Monthly Archives: July 2013

Cody the Grower

Cody the Grower wore a dirty jumpsuit as he staggered into the living room. He was barely 30 but moved like the walking dead. A patchy beard mottled his face, obscuring his sunken cheeks and aging him at least ten years. I saw him as my emaciated grandfather, dragging his oxygen tank behind the garage to smoke hidden cigarettes.

That morning Andy and I had driven the forty odd miles south from Santa Barbara to Oxnard to see Cody’s two “daughters,” and to take care of some business for the housemates.

We waved hello to Cody’s other visitors before following him through the sunless apartment. I imagined a pair of brunette pixies napping in a back room, spindly and pale with long straight hair.

Through the cluttered kitchen and around a corner–the walls hung with frameless pictures of plants and naked women–we came to a door with a sign warning us not to enter. Cody turned the handle and I saw that his daughters were not, by my definition, what I had expected. Inside was an ersatz grow room housing two large cannabis plants—Ms. Morning Glory and Lady AK-47—the flourishing offspring of one man’s paternal hands. Cody stood taller as he showed them off, pride in his ashen eyes.

He took out a cigarette and lit it, guiding us back through the kitchen. The daughters were for show only. Not mature enough yet, he said with a laugh. We’d get to the pills, but first he wanted to play us some music. Andy and I sat next to Cody’s friends while he demoed his private mixing studio. The thin apartment walls rattled with house music. Cody added strobe lights while scratching and mixing and sliding a series of switches on his equalizers.

After twenty minutes of this he finally turned off his amp and lit another cigarette. He took two long, deep drags in a row and then joined us in the living room, taking a stiff seat on a queen-size bed centered beneath a ceiling mirror.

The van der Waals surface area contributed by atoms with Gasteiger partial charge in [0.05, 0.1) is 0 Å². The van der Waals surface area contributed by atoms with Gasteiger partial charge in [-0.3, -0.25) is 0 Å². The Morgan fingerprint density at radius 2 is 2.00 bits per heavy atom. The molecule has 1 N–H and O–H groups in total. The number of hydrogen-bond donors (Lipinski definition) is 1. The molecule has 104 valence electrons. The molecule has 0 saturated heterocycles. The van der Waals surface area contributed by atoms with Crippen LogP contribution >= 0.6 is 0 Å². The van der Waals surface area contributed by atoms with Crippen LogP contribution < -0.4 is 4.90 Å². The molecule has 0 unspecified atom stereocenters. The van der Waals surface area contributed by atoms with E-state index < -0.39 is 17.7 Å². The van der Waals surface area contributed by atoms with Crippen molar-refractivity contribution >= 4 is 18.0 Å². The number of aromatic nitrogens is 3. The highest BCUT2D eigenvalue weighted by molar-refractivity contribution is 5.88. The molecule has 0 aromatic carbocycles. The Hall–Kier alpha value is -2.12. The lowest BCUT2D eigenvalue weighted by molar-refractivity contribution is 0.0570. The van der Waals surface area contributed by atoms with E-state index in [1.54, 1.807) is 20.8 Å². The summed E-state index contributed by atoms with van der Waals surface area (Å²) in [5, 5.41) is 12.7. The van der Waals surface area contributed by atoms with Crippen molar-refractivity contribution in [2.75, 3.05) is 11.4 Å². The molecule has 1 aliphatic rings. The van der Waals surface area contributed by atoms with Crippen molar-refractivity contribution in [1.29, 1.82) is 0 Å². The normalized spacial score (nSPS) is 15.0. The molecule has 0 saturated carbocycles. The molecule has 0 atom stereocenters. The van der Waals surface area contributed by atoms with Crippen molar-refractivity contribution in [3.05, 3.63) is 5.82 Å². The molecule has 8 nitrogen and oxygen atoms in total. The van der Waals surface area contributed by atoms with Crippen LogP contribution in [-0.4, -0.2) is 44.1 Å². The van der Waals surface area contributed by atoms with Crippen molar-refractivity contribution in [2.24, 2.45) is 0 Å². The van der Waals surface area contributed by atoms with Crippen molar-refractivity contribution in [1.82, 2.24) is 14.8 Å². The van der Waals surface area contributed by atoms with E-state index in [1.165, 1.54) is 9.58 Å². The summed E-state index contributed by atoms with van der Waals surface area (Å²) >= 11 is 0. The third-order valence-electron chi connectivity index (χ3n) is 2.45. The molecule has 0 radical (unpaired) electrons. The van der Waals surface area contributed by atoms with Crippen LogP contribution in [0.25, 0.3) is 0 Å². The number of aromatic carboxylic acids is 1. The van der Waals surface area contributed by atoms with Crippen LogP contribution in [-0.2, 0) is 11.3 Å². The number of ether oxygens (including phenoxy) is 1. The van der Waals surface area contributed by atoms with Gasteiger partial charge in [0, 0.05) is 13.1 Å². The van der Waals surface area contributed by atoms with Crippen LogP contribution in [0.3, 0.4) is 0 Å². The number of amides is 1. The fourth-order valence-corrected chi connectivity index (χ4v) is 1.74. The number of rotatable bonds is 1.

Two small baggies were passed across the room. In one: three oranges, the other: blues—their stamps intricate and no bigger than a freckle. His guy would be back next Tuesday, he said. He could offer us so much more then…The men shook hands and then Andy and I took off. As we drove along the coast, I rolled down my window and breathed in the ocean air. Out here, it seemed, you either got too much of it, or not enough.

June 2006

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On Your Mark

It’s January and I’m sleeping in my jeans on a stranger’s floor. Well, not so much sleeping as scanning. Scanning my fiancee beside me. Scanning the floors, the walls, the furniture. By the room’s primary decor, I see that at least one member of this household is more than a fair-weather NASCAR fan.

My first trip to another hemisphere starts with a pre-flight night at a classmates’ mom’s house in Lincoln, Nebraska. My fiancee, Derek, and I are taking advantage of our university’s New Zealand trip, and since we’re from a town with no shopping mall, let alone an airport, arrangements like this are a necessity.

Beside me, Derek breathes steadily from inside his sleeping bag. Apparently he was able to ignore the musty scent of cat hair and stale cigarette smoke mingling in the carpet under our heads. The noxious smell mixes in my travel-anxious stomach with my last meal. Breakfast may not happen. And with a 12-hour trans-Pacific flight looming in the near future, I’ve come to terms with the fact that it’ll be a couple days before I get any significant sleep.

Looking up at the shadowy TV stand before me, I wonder at the variety of huddled NASCAR coffee mugs. Were they ever meant to be out of the cupboard and on display as a room’s focal point?

I turn to look at Derek, who’s separated from me only by the closed zippers of our sleeping bags. His face is relaxed and I think, This is going to be okay. This will be a trip I won’t ever forget.

Jan. 2/3-2009